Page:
It’s a tragic day for American pop culture with the passing of Penny Marshall. TMZ reported that Penny Marshall passed away at the age of 75 in her Hollywood Hills, California home from complications with diabetes. The report was issued by Michelle Bega, Marshall’s longtime publicist. You’ll of course remember Marshall from her famous roll on first “Happy Days”, followed by her leading role with Cindy Williams on “Laverne & Shirley”. She wasn’t just a gorgeous and hilarious leading lady; Marshall’s career touched every generation of America cinema.
Before we dive into her illustrious career, let’s go back to Marshall’s beginnings in the Bronx. In fact, she even grew up on the same street in the Bronx as Neil Simon, Calvin Klein, and Ralph Lauren. Must’ve been something in the air there, right? Born on October 15, 1943, Marshall was born into a family of cinema. Her mother, Marjorie Marshall, was a tap dance teacher and her father, Tony Marshall, was a film director and producer. Show business might’ve run in her blood, but Penny Marshall made her own fate from an early age.
Marshall was married twice. Michael Henry was her first husband and they were married for three years. Michael and Penny had a daughter, Tracy, when Penny was just 19 years old. Her longest and second marriage was with Rob Reiner for 10 years, and he adopted her daughter, Tracy Reiner. The two divorced in 1981.
With her brother Garry Marshall directing, Penny Marshall landed her first role as Myrna Turner on “The Odd Couple”. Audiences loved her kitsch and wit, making her a standout among the cast. She followed this appearance with a two-year streak on “The Mary Tyler Moore Show”.
It wasn’t until her iconic role as Laverne DeFazio, though, that American viewers really paid attention to this charmer on both sitcomes. In fact, her trademark ‘L’ for Laverne inspired women the world over to begin using their monogram proudly.
Running for eight years, “Laverne & Shirley” was critically acclaimed and Marshall herself received three nominations for the Golden Globe Award for Best Actress – Television Series Musical or Comedy.
She did even more than a renaissance man as a true renaissance woman, Marshall remained a prolific female director in an era that often saw women overlooked for such positions. She jumped into the big leagues (literally) with her directing career. Not only did she begin directing on the set of “Laverne & Shirley”, but she recognized her talent for production early on. Her older sister Ronny Hallin is also a television producer, proving that the cultural gene just runs in the Marshall family.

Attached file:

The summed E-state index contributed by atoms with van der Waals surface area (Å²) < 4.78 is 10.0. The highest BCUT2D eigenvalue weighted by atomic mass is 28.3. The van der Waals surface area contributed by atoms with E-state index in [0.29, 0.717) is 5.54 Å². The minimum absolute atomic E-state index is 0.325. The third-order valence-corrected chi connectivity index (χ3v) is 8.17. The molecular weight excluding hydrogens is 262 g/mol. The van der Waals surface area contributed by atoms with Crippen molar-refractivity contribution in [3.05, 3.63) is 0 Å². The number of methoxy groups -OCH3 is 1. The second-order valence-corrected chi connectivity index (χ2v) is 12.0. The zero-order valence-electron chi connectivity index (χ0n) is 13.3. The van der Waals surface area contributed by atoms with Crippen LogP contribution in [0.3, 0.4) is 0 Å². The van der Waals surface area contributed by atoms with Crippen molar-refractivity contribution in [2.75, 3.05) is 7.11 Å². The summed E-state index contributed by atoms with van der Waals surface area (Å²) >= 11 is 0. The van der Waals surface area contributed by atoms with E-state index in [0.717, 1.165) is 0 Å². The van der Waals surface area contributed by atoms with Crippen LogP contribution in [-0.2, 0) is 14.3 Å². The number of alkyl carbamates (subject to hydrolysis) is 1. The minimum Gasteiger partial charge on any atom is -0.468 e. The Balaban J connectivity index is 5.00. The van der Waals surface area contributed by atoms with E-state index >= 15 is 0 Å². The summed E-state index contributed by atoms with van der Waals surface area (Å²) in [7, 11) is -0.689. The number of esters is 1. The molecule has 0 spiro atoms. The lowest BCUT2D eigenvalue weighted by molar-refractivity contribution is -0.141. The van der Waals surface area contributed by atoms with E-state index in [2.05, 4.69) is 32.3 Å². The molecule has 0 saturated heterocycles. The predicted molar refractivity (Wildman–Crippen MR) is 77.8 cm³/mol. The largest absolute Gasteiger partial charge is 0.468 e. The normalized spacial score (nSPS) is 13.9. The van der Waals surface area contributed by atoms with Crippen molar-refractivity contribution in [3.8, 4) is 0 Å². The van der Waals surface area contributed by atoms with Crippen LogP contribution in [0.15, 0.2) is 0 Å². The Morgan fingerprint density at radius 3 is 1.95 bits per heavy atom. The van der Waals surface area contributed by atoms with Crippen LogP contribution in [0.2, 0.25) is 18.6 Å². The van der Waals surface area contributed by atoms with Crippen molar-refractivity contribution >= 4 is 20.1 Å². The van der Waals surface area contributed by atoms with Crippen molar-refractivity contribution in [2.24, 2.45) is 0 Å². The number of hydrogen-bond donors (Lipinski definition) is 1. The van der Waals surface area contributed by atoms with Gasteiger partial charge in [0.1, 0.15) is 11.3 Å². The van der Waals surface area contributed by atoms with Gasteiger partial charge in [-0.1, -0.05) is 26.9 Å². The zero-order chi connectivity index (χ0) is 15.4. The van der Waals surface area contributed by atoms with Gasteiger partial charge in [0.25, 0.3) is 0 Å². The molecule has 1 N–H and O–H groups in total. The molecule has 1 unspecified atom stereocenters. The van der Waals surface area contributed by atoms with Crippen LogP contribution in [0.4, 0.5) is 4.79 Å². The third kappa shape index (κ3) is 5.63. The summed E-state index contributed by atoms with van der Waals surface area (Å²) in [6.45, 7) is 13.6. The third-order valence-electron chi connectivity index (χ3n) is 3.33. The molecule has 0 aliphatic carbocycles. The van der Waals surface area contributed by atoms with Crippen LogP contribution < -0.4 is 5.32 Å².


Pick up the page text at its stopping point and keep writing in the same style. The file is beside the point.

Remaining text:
Like her Golden Globe nominations, Marshall’s film Awakenings was nominated for the Best Picture Oscar at the Academy Awards. In 1996, she received the Women in Film Crystal Award that honors women in communication and media.
The films she directed include:
- Jumpin’ Jack Flash (1986) with Whoopi Goldberg
- Big (1988) with Tom Hanks
- Awakenings (1990) with Robin Williams and Robert De Niro
- A League of Their Own (1992) with Geena Davis, Tom Hanks, Madonna, and Rosie O’Donnell
- The Preacher’s Wife (1996) with Denzel Washington and Whitney Houston
Marshall is often overlooked as a director and instead remembered for her leading role. “Laverne and Shirley” was a groundbreaking show during an age of American sitcoms that many look back on proudly. We’ll never forget Laverne DeFazio and her friendship with Shirley Feeney, and we’ll certainly never forget her powerhouse films with some of today’s greatest actors and actresses.
Tonight, raise a glass of milk and Pepsi to Penny Marshall, a woman who showed all of us ladies how to handle the shenanigans in a Milwaukee brewery, should we ever find ourselves there.